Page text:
Redeeming immigrant parents: How Korean American emerging adults reinterpret their childhood

Hyeyoung Kang, Sumie Okazaki, Nancy Abelmann, Chu Kim-Prieto, Shanshan Lan

Research output: Contribution to journalArticlepeer-review


Korean American youth experience immigration-related parent-child challenges including language barriers, parent-child conflicts, and generational cultural divides. Using grounded theory methods, this article examines the ways in which 18 Korean American college-enrolled emerging adults retrospectively made sense out of their experiences of immigrant family hardships. Of those who narrated childhood hardship, over half narrated positive change in which they reinterpreted their relationship to their parents and redeemed their immigrant parents either through their own maturation or through spirituality. This narrative strategy is consistent with cognitive change in emerging adults' view of their parents that have been documented in other studies (Arnett, 2004). Only a minority of participants did not narrate positive changes and remained distressed over their relationship to their parents. Findings suggest the possibility that narration of positive change is a culturally salient process by which many Korean American emerging adults come to terms with early family challenges.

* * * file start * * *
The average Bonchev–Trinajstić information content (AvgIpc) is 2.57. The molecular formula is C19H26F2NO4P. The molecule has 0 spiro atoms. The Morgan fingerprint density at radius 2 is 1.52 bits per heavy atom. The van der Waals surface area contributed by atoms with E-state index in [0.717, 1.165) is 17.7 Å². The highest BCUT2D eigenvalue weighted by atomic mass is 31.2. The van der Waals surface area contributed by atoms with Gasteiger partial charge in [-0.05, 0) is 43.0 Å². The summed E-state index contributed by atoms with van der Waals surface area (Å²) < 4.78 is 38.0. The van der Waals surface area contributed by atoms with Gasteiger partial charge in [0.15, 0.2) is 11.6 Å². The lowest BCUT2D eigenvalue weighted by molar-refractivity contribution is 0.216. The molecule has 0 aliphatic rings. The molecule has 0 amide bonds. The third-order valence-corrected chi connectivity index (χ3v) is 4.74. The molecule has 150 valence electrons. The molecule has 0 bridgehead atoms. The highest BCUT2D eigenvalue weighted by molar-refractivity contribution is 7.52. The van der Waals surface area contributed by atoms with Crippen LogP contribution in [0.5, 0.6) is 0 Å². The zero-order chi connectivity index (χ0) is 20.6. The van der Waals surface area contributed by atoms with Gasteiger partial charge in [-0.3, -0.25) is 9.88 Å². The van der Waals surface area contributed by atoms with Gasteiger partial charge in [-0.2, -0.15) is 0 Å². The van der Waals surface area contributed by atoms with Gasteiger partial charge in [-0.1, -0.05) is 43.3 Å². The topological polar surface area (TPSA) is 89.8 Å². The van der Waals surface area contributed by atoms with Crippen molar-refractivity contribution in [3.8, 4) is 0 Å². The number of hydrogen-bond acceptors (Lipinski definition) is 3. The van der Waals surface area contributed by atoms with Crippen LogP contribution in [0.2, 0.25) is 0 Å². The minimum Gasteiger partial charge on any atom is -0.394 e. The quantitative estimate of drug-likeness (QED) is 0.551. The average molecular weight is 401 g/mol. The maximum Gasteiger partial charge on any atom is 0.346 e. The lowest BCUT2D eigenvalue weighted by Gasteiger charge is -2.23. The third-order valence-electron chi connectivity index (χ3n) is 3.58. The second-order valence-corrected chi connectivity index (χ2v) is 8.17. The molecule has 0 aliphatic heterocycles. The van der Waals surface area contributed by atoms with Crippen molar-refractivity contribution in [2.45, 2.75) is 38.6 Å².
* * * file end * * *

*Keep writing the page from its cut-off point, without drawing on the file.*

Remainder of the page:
Original languageEnglish (US)
Pages (from-to)441-464
Number of pages24
JournalJournal of Adolescent Research
Issue number3
StatePublished - May 2010


  • Emerging adulthood
  • Ethnic issues
  • Family relationships
  • Identity issues
  • Immigration issues
  • Positive youth development

ASJC Scopus subject areas

  • Developmental and Educational Psychology
  • Sociology and Political Science


Dive into the research topics of 'Redeeming immigrant parents: How Korean American emerging adults reinterpret their childhood'. Together they form a unique fingerprint.

Cite this